People evaluate the sealing force response of materials to try to estimate when leakage might occur. This is often based on correlated relationships between sealing force responses and actual sealing performance. This paper intends to try to provide a more direct relationship between sealing force and leakage and to show what kinds of factors might affect this relationship.
This study aims to provide data and test approaches that measure sealing force over the full temperature range, from high temperatures where seals age, to low temperatures where seals leak. In many cases, people assume that the seal's ability to prevent leakage at low temperature is based on the Tg or TR10 of the material, but this is only useful for new materials. As materials age, their ability to seal at low temperature changes along with their sealing force response curves.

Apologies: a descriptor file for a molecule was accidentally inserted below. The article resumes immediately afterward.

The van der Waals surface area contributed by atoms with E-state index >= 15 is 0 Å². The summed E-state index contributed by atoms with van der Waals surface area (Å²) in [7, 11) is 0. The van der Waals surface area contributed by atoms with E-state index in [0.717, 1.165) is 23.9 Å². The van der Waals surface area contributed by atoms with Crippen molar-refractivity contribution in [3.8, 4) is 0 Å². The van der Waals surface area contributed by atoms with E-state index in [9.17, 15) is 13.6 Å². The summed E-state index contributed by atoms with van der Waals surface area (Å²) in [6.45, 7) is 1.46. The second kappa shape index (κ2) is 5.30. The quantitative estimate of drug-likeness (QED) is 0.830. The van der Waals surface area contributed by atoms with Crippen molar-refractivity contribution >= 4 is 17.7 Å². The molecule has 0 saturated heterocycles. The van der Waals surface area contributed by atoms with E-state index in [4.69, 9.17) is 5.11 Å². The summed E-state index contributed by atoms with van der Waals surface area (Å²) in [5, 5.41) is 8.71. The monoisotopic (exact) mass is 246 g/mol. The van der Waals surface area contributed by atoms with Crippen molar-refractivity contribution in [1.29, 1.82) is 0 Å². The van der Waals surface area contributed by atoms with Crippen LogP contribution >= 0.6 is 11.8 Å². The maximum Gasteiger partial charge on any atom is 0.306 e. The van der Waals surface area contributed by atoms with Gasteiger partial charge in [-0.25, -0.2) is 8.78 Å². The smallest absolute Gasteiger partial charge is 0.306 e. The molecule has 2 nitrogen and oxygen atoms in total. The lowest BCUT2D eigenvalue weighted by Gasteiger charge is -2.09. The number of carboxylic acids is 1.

This paper also will discuss sealing configurations and the relationship between the sealing forces developed upon compression for static seals and leakage. It also will note the effect of changes in both the magnitude and rate of deformation, as well as temperature on the sealing force response and leakage. All of these factors will be integrated into concepts that can be used to try and predict performance of static seals in real world applications.